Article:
Pregnancy Gingivitis: What moms should know…..

Pregnancy gingivitis is a transient condition often associated with pregnancy, and it may cause additional discomfort in an already stressful state for the body. The hormones involved, estrogen and progesterone, are secreted in progressively greater concentrations throughout most of pregnancy. While this is a defense mechanism designed for preparing a woman's body for the journey ahead, the resulting flood of hormones results in a variety of effects on all body systems, including the woman's oral health.

Hormones tell the kidneys to retain water in order to build blood volume to have enough to nourish the placenta. Thus, a pregnant woman has 40% more fluid in her body. As a result, this increases the amount of fluid in all the cells in the body, including the gum tissues, which causes them to become "puffy." Between the time of conception and the seventh month of pregnancy, hormones will triple in quantity, and then remain at that heightened level until delivery.

Meanwhile, as if women do not have enough to contend with during this stage, the pregnant patient with hormones out of whack is swollen and tender and sometimes cannot do an effective job with her oral hygiene.

However, this condition can be almost entirely avoided. It is the bacteria, not the hormones, which cause the gingivitis. Despite the fact that the statistics reveal 50-75% of all pregnant women develop pregnancy gingivitis, that doesn't have to include you. Because gums can be painful, puffy, and bleeding during pregnancy, the tendency is to avoid touching them. However, it is imperative that you practice good oral hygiene during pregnancy to avoid both tooth decay and gum infections. Pregnancy, with its three-fold increase in hormones, may exaggerate the body's normal response to dental plaque.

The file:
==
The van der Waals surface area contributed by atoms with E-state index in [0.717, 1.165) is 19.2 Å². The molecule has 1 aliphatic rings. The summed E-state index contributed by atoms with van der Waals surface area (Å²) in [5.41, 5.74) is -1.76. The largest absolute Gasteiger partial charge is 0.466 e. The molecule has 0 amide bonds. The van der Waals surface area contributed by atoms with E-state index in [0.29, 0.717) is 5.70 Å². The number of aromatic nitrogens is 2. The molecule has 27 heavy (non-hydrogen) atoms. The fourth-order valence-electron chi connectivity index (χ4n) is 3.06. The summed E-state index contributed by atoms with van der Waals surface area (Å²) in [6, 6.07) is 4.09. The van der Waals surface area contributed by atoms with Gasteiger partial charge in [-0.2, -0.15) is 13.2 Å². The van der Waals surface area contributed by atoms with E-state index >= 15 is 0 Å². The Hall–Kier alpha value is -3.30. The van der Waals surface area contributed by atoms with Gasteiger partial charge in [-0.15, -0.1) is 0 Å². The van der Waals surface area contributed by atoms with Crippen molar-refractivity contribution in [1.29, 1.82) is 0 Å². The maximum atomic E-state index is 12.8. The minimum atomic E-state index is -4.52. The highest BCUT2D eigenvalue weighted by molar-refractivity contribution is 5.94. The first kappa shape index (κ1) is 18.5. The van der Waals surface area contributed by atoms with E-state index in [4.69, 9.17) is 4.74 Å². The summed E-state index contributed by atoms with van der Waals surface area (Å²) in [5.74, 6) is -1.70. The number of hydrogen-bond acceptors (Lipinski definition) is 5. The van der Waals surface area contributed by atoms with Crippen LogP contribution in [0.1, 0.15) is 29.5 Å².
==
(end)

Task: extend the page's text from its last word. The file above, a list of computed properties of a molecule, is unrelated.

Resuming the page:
Brushing, flossing, and irrigating daily (all done gently but deliberately) are important in preventing gingivitis, during pregnancy and anytime in your life. In addition, it is important to pay attention to eating more healthfully for yourself and your baby, by substituting fruits, cheese, nuts, and vegetables for those sugary foods you might have enjoyed before becoming pregnant. If your gums are tender and brushing is painful, try ice, or helpful over the counter products that will soothe painful gums.

In the end, in addition to your meticulous homecare, one of the best methods of combating pregnancy gingivitis is to have an additional visit with the Dental Hygienist during your pregnancy.   Sunnybrook Dental highly recommends this (my wife had this ‘extra’ visit done with both of our children) and wants to help you to achieve this goal.   As most dental benefit programs will not have additional coverage for this visit, we will have a “pregnancy special” of $75 for your mid-partum cleaning.